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September 21, 2014 / 26 Elul, 5774
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Posts Tagged ‘Orthodox Union’

Numbers Don’t Tell The Story

Wednesday, August 1st, 2012

Near the end of Parshas Va’etchanan, so inconspicuously that we can sometimes miss it, is a statement with such far-reaching implications that it challenges the impression that has prevailed thus far in the Torah, giving an entirely new complexion to the biblical image of the people Israel:

“The Lord did not set his affection on you and choose you because you were more numerous than other peoples, for you are the fewest of all peoples” (Deuteronomy 7:7).

This is not what we have heard thus far. In Bereishit, God promises the patriarchs that their descendants will be like the stars of the heaven, the sand on the seashore, the dust of the earth, uncountable. Abraham will be the father, not just of one nation but of many. At the beginning of Exodus we read of how the covenantal family, numbering a mere seventy when they went down to Egypt, were “fertile and prolific, and their population increased. They became so numerous that the land was filled with them” (Exodus 1:7).

Three times in the book of Deuteronomy, Moses describes the Israelites as being “as many as the stars of the sky” (1:10, 10:22, 28:62). King Solomon speaks of himself as set among “the people you have chosen, a great people, too numerous to count or number” (1 Kings 3:8). The prophet Hosea says: “The Israelites will be like the sand on the seashore, which cannot be measured or counted” (Hosea 2:1).

In all these texts and others it is the size, the numerical greatness, of the people that is emphasized. What then are we to make of Moses’s words that speak of its smallness? Targum Yonatan interprets it not to be about numbers at all but about self-image. He translates it not as “the fewest of peoples” but as “the most lowly and humble of peoples.” Rashi gives a similar reading, citing Abraham’s words “I am but dust and ashes,” and Moses and Aaron’s, “Who are we?”

Rashbam and Chizkuni give the more straightforward explanation that Moses is contrasting the Israelites with the seven nations they would be fighting in the land of Canaan/Israel. God would lead the Israelites to victory despite the fact that they were outnumbered by the local inhabitants.

Rabbeinu Bachya quotes Maimonides, who says that we would have expected God, King of the universe, to have chosen the most numerous nation in the world as His people, since “The glory of the king is in the multitude of people” (Proverbs 14:28). God did not do so. Thus Israel should count itself extraordinarily blessed that God chose it, despite its smallness, to be His am segulah, His special treasure.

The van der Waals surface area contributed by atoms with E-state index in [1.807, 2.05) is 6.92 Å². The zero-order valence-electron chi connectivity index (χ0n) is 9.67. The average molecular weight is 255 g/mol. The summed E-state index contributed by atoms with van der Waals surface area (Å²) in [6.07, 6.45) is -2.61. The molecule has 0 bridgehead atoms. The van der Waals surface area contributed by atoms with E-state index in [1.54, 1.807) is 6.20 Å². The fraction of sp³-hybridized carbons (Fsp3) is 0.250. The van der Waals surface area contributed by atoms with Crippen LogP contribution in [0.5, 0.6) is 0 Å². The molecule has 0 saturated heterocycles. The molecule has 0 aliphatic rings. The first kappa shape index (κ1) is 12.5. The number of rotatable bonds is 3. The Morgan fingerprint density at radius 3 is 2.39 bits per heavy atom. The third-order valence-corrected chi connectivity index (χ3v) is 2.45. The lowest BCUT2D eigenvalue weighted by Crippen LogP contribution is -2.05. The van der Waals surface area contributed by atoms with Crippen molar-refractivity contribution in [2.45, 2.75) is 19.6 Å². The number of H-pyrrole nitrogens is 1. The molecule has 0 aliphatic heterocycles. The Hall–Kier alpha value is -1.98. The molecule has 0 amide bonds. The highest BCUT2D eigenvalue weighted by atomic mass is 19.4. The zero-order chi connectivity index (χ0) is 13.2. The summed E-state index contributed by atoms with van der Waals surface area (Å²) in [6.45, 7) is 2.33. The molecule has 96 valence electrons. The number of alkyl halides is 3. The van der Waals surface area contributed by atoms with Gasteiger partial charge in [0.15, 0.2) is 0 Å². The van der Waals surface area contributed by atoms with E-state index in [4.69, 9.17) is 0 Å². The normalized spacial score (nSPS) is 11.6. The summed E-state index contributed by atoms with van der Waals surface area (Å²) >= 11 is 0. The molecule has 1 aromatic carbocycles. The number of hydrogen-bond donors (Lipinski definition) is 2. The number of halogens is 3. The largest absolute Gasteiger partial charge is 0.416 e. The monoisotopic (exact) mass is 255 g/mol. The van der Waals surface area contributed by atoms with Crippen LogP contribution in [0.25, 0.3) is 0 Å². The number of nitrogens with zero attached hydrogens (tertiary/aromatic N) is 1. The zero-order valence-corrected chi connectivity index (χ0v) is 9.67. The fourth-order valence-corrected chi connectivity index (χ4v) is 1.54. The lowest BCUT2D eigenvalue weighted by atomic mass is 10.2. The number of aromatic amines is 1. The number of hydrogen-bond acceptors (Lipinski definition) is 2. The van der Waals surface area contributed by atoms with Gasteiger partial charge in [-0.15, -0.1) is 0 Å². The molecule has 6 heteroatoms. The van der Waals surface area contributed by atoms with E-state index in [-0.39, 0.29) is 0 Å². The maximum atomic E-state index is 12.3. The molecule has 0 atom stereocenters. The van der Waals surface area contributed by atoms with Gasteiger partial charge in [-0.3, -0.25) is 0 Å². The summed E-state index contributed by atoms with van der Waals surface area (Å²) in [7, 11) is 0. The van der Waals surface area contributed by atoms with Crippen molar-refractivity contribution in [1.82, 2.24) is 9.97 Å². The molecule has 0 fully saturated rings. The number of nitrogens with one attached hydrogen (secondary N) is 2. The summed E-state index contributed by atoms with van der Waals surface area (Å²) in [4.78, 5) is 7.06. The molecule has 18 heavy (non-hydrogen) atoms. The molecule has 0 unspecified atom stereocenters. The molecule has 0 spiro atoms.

Rabbeinu Bachya finds himself forced to give a more complex reading to resolve the contradiction of Moses in Deuteronomy, saying both that Israel is the smallest of peoples and “as many as the stars of the sky.” He turns it into a hypothetical subjunctive, meaning: God would still have chosen you, even if you had been the smallest of the peoples.

Sforno gives a simple and straightforward reading: God did not choose a nation for the sake of His honor. Had He done so, He would undoubtedly have chosen a mighty and numerous people. His choice had nothing to do with honor and everything to do with love. He loved the patriarchs for their willingness to heed His voice; therefore He loves their children.

Yet there is something in this verse that resonates throughout much of Jewish history. Historically Jews were, and are, a small people (today less than a fifth of one percent of the world’s population). There were two reasons for this. First is the heavy toll taken through the ages by exile and persecution, directly by Jews killed in massacres and pogroms, indirectly by those who converted – in fifteenth century Spain and nineteenth century Europe – in order to avoid persecution (tragically, even conversion did not work; racial anti-Semitism persisted in both cases). The Jewish population is a mere fraction of what it might have been had there been no Hadrian, no crusades, and no anti-Semitism.